If the goal of the Paris massacre - or the attack yesterday in Mali - was to frighten France out of the air campaign in Syria the way Spain withdrew from the Iraq war after the terror attack on its trains in 2004, the terrorists picked the wrong country. France is a serious post-colonial power, and President Francois Hollande has responded furiously to his country's 9/11 with an intensified air campaign, raids on suspected domestic terrorists, a state of emergency and proposed changes in the constitution to make France less hospitable to jihad.
Meanwhile, Barack Obama, titular head of the free world, has responded to Paris with weariness and annoyance. His news conference at the G20 in Turkey afterwards was marked by a stunning tone of passivity, detachment and lassitude, compounded by impatience and irritability at the very suggestion that his Syria strategy might be failing.
The only time he showed any passion was in denouncing Republicans for hardheartedness toward Muslim refugees. Some 129 innocents lie dead but it takes the Republican Party to kindle Obama's ire. The rest was mere petulance.
Inconveniently for Obama, one of his critics is Dianne Feinstein, the leading Democrat on the Senate Intelligence Committee. She directly contradicted Obama's blithe assertion, offered the day before the Paris attack, that the Isil was contained and not gaining strength. "I have never been more concerned," said Feinstein. "Isil is not contained. Isil is expanding."
Obama defended his policy by listing its multifaceted elements. Such as: "I hosted at the United Nations an entire discussion of counterterrorism strategies and curbing the flow of foreign fighters." An "entire" discussion, mind you. Not a partial one. They tremble in Raqqa.
And: "We have mobilised 65 countries to go after Isil." Yes, and what would we do without Luxembourg?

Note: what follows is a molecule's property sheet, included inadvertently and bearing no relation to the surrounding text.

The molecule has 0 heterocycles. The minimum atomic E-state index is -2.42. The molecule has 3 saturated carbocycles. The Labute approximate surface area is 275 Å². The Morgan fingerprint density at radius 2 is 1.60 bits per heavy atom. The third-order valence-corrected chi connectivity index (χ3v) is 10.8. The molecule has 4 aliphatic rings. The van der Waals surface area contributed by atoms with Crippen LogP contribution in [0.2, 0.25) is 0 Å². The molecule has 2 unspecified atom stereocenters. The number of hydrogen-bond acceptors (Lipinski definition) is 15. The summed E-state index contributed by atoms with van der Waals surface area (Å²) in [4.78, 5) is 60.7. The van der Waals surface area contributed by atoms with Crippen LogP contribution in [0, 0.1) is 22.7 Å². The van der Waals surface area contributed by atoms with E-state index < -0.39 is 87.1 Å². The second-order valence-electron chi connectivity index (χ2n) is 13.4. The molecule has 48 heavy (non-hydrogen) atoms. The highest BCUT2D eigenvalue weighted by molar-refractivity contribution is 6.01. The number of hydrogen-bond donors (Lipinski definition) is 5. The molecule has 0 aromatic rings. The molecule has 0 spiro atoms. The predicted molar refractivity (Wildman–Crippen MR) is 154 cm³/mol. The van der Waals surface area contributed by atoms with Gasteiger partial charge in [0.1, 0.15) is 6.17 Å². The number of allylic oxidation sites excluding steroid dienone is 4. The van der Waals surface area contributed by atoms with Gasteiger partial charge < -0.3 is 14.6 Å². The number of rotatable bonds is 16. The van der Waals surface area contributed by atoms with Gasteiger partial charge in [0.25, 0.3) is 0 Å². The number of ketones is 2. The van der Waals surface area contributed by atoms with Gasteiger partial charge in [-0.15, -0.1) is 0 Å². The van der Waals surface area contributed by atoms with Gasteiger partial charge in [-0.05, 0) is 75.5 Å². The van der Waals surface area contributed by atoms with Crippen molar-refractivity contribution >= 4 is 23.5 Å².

Obama complained that he was criticised for not being bellicose enough. But the complaint is not about that but about a lack of urgency and of commitment to the fight. The air campaign over Syria averages seven strikes a day. In Operation Desert Storm America flew 1,100 sorties a day. Even in the Kosovo campaign, the US averaged 138. Obama is doing just enough in Syria to give the appearance of motion, yet not nearly enough to have any chance of success.
Obama's priorities lie elsewhere. For example, climate change, which he considers the greatest "threat to our future". And, of course, closing Guantanamo. Obama actually released five detainees on the day after the Paris massacre. He is passionate about Guantanamo. It's a great terrorist recruiting tool, he repeatedly explains. Obama still seems to believe that - even as Isil has produced an astonishing wave of terrorist recruitment with a campaign of brutality, butchery and enslavement filmed in living colour. Who can still believe that young Muslims are leaving Europe to join Isil because of Guantanamo?
Obama's other passion is protecting Islam from any possible association with "violent extremism". Isil is nothing but "killers with fantasies of glory". Obama can never bring himself to acknowledge why these people kill and willingly die: to advance a radical Islamist millenarianism that is purposeful, indeed eschatological - and appealing enough to have created the largest, most dangerous terrorist movement on earth.
Hollande is trying to gather a real coalition to destroy Isil, even as Obama touts his phoney 65. For 11 post-Second World War presidencies, coalition-leading has been the role of the United States. Where is America today? Awaiting a president. The next president.